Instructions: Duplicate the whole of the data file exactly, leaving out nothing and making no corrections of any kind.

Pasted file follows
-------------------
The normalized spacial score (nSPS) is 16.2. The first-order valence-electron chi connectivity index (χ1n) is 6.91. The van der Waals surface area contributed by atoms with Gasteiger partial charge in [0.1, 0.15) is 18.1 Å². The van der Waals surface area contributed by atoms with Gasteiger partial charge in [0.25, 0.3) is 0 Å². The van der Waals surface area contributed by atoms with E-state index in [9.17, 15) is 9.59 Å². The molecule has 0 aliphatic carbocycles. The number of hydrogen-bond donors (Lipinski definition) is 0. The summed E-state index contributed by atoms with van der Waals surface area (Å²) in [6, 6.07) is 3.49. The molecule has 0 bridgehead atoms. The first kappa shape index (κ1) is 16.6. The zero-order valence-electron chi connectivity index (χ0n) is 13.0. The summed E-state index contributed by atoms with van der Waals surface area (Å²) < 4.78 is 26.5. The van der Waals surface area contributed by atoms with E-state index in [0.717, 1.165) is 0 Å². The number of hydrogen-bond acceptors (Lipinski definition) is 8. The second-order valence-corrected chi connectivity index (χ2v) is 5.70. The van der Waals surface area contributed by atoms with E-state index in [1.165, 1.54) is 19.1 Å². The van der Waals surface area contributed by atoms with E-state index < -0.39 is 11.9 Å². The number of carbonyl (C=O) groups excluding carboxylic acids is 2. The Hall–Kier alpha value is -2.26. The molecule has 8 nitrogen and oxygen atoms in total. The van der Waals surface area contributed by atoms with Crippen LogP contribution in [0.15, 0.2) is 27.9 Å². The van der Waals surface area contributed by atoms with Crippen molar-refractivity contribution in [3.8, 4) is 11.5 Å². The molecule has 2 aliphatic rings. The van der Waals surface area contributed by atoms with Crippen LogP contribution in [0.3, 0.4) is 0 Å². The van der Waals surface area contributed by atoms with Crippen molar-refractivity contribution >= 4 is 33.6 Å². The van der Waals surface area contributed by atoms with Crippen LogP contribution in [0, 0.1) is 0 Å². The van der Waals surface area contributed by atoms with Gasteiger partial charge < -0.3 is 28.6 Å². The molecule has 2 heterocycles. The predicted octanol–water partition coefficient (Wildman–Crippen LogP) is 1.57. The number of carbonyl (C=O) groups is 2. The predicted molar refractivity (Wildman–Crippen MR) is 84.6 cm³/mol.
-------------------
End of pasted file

The normalized spacial score (nSPS) is 16.2. The first-order valence-electron chi connectivity index (χ1n) is 6.91. The van der Waals surface area contributed by atoms with Gasteiger partial charge in [0.1, 0.15) is 18.1 Å². The van der Waals surface area contributed by atoms with Gasteiger partial charge in [0.25, 0.3) is 0 Å². The van der Waals surface area contributed by atoms with E-state index in [9.17, 15) is 9.59 Å². The molecule has 0 aliphatic carbocycles. The number of hydrogen-bond donors (Lipinski definition) is 0. The summed E-state index contributed by atoms with van der Waals surface area (Å²) in [6, 6.07) is 3.49. The molecule has 0 bridgehead atoms. The first kappa shape index (κ1) is 16.6. The zero-order valence-electron chi connectivity index (χ0n) is 13.0. The summed E-state index contributed by atoms with van der Waals surface area (Å²) < 4.78 is 26.5. The van der Waals surface area contributed by atoms with E-state index in [0.717, 1.165) is 0 Å². The number of hydrogen-bond acceptors (Lipinski definition) is 8. The second-order valence-corrected chi connectivity index (χ2v) is 5.70. The van der Waals surface area contributed by atoms with E-state index in [1.165, 1.54) is 19.1 Å². The van der Waals surface area contributed by atoms with E-state index < -0.39 is 11.9 Å². The number of carbonyl (C=O) groups excluding carboxylic acids is 2. The Hall–Kier alpha value is -2.26. The molecule has 8 nitrogen and oxygen atoms in total. The van der Waals surface area contributed by atoms with Crippen LogP contribution in [0.15, 0.2) is 27.9 Å². The van der Waals surface area contributed by atoms with Crippen molar-refractivity contribution in [3.8, 4) is 11.5 Å². The molecule has 2 aliphatic rings. The van der Waals surface area contributed by atoms with Crippen LogP contribution in [0.3, 0.4) is 0 Å². The van der Waals surface area contributed by atoms with Crippen molar-refractivity contribution >= 4 is 33.6 Å². The van der Waals surface area contributed by atoms with Crippen LogP contribution in [0, 0.1) is 0 Å². The van der Waals surface area contributed by atoms with Gasteiger partial charge < -0.3 is 28.6 Å². The molecule has 2 heterocycles. The predicted octanol–water partition coefficient (Wildman–Crippen LogP) is 1.57. The number of carbonyl (C=O) groups is 2. The predicted molar refractivity (Wildman–Crippen MR) is 84.6 cm³/mol.